Asteroid 2005 YU55 is scheduled to pass within approximately 201,700 miles of the Earth on November 8, closer than the Moon’s orbit but further away than many other recent asteroid passes. However, 2005 YU55 is 1,300 feet across, making it the largest asteroid to pass the Earth since 1976, although it doesn’t pose any danger. The next known large asteroid to pass near Earth won’t happen until 2028.
Asteroid 2011 MD is expected to pass less than 8,000 miles above Earth’s surface on Monday, June 27. Closest approach will take place off the coast of Antarctica, but the asteroid may be visible from the Americas, the Pacific, and eastern Asia prior to its passage.
A 7 meter long asteroid, 2009 BD, passed within 346,000 kilometers of the Earth on June 2, coming inside the Moon’s orbit. Because 2009 BD is a co-orbital object, it will remain relatively close to the Earth for the next month or so, generally about 3,850,000 km away.
A small asteroid (2011 CQ1) discovered on February 3, passed around 7,500 miles from Earth on February 4 at 19:40 UT. This is about a quarter of the distance that 2010 TD54 passed by the Earth in October. 2011 CQ1 is between 1 and 2 metres across, making it smaller than a standard sofa. Had the asteroid hit Earth, it would have vaporized in the atmosphere.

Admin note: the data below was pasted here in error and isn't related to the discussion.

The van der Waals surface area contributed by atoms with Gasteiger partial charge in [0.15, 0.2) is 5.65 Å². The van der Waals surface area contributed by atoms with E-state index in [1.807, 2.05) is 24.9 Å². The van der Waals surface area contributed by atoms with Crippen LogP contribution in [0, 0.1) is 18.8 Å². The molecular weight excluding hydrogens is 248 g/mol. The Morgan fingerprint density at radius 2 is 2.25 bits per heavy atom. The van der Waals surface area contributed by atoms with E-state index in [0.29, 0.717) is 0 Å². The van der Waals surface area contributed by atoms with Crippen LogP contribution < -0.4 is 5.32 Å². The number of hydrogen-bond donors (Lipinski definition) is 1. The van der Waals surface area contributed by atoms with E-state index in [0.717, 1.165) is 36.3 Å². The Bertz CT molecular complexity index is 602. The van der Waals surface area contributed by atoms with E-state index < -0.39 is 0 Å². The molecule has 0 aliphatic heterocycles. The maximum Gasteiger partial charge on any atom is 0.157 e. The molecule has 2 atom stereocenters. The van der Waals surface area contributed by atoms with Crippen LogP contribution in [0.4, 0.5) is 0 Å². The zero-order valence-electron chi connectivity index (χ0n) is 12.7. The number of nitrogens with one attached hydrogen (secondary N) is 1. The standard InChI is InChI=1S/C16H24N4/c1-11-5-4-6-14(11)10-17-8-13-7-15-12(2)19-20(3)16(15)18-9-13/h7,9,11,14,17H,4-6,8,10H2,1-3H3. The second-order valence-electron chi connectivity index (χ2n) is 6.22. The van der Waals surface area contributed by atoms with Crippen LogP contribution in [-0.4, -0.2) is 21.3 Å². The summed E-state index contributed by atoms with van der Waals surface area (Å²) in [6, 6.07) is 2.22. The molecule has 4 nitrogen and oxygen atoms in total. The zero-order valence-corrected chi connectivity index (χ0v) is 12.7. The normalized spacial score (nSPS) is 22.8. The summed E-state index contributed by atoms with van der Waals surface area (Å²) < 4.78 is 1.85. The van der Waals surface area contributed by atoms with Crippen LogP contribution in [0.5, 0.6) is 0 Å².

A small asteroid (2010 TD54) passed around 28,000 miles from Earth on October 12, slightly higher than satellites in geosynchronous orbit. The asteroid, which was only about 6 meters in diameter, passed over Singapore around 6:50 EDT. Had the asteroid hit Earth, it would have vaporized in the atmosphere.
Asteroid 2010 RX30 passed within 154,000 miles of Earth at 5:51am ET on September 8. Approximately twelve hours later, at 5:12pm ET, asteroid 2010 RF12 is expected to pass within 49,088 miles of Earth. The asteroids are both estimated to be less than 70 feet in diameter and neither poses a threat to Earth. For comparison, the Moon is approximately 238,857 miles away.